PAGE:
“The world today faces the enormous, dual challenges of renewing its decaying water infrastructure and building new water infrastructure. Now is an opportune moment to update the analytic strategies used for planning such grand investments under an uncertain and changing climate” (Milly et al. 2008).
“A change to freshwater availability in response to climate change poses a more important risk to human societies and ecosystems than warming alone. Changes to the global water cycle and the corresponding redistribution of rainfall will affect food availability, stability, access, and utilization” (Durack et al. 2012).
Three hundred and sixty three million trillion gallons (1.386 billion cubic kilometers) of water can be found within the earth’s hydrologic cycle (Gleick 2000). While that is a seemingly infinite reservoir of water, only 0.7% of this water is available for potential human access (Figure 1), according to the Climate Institute. Throughout history, human civilization has been bounded by the spatial and temporal availability of water. Until the industrial revolution. The advent of massive engineering projects, the availability of cheap power and human ingenuity decoupled our relationship with water. Today, however, intense urbanization (Asian cities alone are expected to grow by 1 billion people in the next 20 years) and population growth (in the last century, world population has tripled, and is expected to increase from 6.5 to 8.9 billion by 2050) have put our engineered systems at risk. Indeed, the spatial and temporal nature of water is again becoming increasingly important for humankind.
Along with mounting water resource pressure, many utilities are suffering the compounding pressures of fiscal austerity and aging infrastructure. Utilities need to invest in critical infrastructure to save money and water, but cannot find the money to do so. And the problem is only getting worse:
* The American Society of Civil Engineers (ASCE) estimates that by 2020, the capital infrastructure funding gap for water and wastewater will be $84 billion–and $144 billion by 2040 (ASCE 2011).
* The United States Geological Survey (USGS) has reported that US water systems experience 240,000 water main breaks annually, resulting in the loss of 1.7 trillion gallons of water every year (USEPA “Addressing the Challenge Through INNOVATION”). EPA has estimated the cost of Non-Revenue Water (NRW) to be $2.6 billion per year (USEPA AWI Research).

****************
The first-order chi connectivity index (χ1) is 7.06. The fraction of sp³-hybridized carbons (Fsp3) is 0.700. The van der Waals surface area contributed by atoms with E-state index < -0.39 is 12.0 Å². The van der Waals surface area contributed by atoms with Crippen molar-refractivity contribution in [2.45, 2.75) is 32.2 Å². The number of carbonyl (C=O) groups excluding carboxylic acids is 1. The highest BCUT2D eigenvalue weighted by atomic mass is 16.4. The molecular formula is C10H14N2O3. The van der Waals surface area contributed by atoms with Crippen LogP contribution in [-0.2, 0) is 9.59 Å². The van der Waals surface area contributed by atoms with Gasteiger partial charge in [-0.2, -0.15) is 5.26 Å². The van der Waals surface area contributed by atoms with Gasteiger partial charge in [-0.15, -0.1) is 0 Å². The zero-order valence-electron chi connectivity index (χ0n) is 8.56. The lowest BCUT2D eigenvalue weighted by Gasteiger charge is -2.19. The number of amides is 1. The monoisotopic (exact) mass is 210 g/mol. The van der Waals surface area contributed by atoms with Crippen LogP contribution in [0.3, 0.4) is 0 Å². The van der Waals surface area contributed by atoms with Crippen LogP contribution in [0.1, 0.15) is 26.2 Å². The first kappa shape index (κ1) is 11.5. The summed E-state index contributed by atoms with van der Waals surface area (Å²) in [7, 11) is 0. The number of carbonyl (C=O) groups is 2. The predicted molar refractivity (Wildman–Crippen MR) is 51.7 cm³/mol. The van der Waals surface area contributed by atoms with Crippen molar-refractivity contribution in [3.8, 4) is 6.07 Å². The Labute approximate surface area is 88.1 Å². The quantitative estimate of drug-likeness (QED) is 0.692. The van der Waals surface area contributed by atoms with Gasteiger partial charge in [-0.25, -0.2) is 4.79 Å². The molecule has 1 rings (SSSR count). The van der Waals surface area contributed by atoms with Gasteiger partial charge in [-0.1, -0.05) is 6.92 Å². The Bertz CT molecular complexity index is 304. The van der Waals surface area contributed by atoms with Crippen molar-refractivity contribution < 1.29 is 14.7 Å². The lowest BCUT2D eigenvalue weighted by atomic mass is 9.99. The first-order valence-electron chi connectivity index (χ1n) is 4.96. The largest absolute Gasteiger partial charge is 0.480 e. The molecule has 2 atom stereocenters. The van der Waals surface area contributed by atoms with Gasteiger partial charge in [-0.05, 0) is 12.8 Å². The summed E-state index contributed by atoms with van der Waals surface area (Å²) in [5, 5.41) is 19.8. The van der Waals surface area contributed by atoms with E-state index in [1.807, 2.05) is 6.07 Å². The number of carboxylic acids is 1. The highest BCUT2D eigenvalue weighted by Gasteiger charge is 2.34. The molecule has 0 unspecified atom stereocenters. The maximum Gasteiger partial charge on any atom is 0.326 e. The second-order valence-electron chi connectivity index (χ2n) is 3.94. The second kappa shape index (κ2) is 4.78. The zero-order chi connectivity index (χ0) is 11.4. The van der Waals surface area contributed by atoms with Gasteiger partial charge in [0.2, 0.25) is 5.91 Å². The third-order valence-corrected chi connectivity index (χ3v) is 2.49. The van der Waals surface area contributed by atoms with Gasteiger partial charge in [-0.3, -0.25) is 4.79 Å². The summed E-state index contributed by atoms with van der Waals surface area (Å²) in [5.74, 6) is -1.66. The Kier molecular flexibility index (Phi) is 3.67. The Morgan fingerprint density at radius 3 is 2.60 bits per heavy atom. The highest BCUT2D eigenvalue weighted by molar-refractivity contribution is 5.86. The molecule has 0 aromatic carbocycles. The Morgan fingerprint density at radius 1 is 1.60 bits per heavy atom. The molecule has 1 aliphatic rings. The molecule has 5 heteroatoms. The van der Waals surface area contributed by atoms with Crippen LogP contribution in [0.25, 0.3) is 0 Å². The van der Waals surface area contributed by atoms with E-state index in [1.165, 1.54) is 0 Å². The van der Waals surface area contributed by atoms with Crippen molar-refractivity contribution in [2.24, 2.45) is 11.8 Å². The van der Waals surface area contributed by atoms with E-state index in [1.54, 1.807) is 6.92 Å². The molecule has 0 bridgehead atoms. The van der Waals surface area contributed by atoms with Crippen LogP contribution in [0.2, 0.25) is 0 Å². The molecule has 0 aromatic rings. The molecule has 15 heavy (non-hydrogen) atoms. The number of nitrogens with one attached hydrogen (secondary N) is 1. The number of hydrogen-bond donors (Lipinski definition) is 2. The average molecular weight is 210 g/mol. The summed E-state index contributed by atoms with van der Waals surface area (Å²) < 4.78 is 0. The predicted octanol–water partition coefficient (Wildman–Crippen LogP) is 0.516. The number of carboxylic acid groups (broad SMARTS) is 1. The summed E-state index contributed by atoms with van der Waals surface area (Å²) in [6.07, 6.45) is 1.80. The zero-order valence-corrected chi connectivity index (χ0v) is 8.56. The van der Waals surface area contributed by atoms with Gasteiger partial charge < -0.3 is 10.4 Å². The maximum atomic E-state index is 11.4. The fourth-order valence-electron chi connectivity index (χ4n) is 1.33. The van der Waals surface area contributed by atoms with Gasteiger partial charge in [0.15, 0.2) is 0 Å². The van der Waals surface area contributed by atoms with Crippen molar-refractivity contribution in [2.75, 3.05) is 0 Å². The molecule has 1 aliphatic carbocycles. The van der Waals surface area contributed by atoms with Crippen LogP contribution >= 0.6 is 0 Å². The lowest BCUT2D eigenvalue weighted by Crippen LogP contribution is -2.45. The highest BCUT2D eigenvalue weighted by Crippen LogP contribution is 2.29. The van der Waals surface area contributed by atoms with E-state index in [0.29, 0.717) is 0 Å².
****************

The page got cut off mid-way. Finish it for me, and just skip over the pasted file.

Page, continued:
* For developed countries, non-revenue water often represents 20% of the total water withdrawn from the environment. In developing nations, NRW can account for as much as 50%, due to distribution system leaks, theft, and poor measurement techniques, according to Pike Research . The World Bank estimates that “the total cost to water utilities caused by NRW worldwide can be conservatively estimated at $141 billion per year” and represents enough water (45 million cubic meters per day) to serve nearly 200 million people (Kingdom et al. 2006).
Notably, resource and financial pressures can tip rapidly, leaving utilities scrambling to address emergency water conditions or suffering intense financial hardship. Unfortunately, most utility solutions are not “rapid response systems.” They cannot be deployed rapidly and effectively to sustain water resources in the face of dramatically reduced runoff, changes in snowmelt timing, increased population, or financial crises. The velocity of these destabilizing influences far exceeds the ability of traditional solutions to react and compensate. In addition, as the degree of interconnectedness of systems and networks increase (in this case, the interconnection of resource and financial networks), they become, in effect, less stable:
Figure 2. Changes in ocean salinity as an indicator of volatility of the water cycle
“Surprisingly, a broader degree distribution increases the vulnerability of interdependent networks to random failure, which is opposite to how a single network behaves” (Buldyrev et al. 2010).
To operate under this new paradigm, utilities must develop a set of practices and systems that are flexible, adaptable, and rapidly deployable in the face of the potential failures.
Supply-Side Water Management